measures of social capital and trust
Trust and trustworthiness are important components of social capital and much attention has been devoted to the problems of their correct evaluation. Attitudinal survey questions as reported in the EVS – European Value Survey - are often regarded as inefficient indicators of trust, since they lack of behavioural underpinnings (Putnam, 1995) which one might desire when measuring trust. In this paper, we consider alternative measures of trust and trustworthiness, based on behavioural assumptions. We construct two relative behavioural measures of trust (RBM1 and RBM2), both based on the ex post measurement of trust, once individuals are informed on the level of trustworthiness of the social group to which they have been allocated during the experiment. Our main finding is that the relative behavioural measures show that trust strongly varies once the individual is informed on the on the level of trustworthiness of the social group to which he\she has been allocated during the experiment. This difference is higher the higher is the family level of income and the parental education status. As for previous findings (Glaeser et al., 2000, Lazzarini, 2005) which have found no correlation between attitudinal and behavioural measures of trust, we find that relative behavioural measures are not correlated to attitudinal measures but they are strongly correlated to groups’ trustworthiness. We also find that similar social preferences profiles (between Senders and Recipients) tend to enhance the individual level of trust, in the RBM2 context. This result seems to confirm the importance of the homogeneity of the social environment when studying the effects of policy interventions (Alesina and La Ferrara, 2002).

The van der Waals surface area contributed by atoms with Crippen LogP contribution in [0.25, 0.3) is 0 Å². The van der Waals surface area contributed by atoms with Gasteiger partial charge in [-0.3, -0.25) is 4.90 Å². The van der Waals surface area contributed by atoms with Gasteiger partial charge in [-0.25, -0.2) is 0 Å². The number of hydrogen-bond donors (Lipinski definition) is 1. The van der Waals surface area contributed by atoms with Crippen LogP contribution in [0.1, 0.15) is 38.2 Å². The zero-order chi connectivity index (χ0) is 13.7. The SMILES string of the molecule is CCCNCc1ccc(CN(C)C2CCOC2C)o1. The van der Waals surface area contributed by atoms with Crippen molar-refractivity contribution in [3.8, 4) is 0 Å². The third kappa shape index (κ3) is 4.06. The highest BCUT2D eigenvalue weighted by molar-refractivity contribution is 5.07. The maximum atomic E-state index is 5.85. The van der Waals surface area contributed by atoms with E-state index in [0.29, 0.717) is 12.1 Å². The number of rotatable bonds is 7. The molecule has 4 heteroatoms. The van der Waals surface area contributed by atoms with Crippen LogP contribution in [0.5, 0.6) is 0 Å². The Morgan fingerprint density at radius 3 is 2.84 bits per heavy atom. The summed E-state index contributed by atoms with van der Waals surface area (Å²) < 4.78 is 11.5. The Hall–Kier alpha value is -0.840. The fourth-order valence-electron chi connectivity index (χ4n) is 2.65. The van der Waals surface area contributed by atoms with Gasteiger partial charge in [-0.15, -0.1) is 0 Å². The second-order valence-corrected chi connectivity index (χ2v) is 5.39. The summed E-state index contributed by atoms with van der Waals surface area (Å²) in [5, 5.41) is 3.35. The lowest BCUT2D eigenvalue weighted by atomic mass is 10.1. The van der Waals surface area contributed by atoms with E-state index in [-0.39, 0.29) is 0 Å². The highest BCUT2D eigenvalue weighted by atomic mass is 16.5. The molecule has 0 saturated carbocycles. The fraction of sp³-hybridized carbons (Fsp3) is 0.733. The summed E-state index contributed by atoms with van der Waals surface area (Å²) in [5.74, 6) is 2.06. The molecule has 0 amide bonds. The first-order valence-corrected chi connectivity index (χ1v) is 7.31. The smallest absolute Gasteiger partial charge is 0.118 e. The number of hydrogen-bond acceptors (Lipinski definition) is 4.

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- Emanuele Ciriolo, 2005.
"Inequity aversion and trustees' reciprocity in the trust game,"
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"Participation in Heterogeneous Communities,"
NBER Working Papers
7155, National Bureau of Economic Research, Inc.
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00113, The Field Experiments Website.
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- La Ferrara, Eliana & Alesina, Alberto, 2000. "Participation in Heterogeneous Communities," Scholarly Articles 4551796, Harvard University Department of Economics.
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"Who Trusts Others?,"
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- Stephen Knack & Philip Keefer, 1997. "Does Social Capital Have an Economic Payoff? A Cross-Country Investigation," The Quarterly Journal of Economics, Oxford University Press, vol. 112(4), pages 1251-1288.
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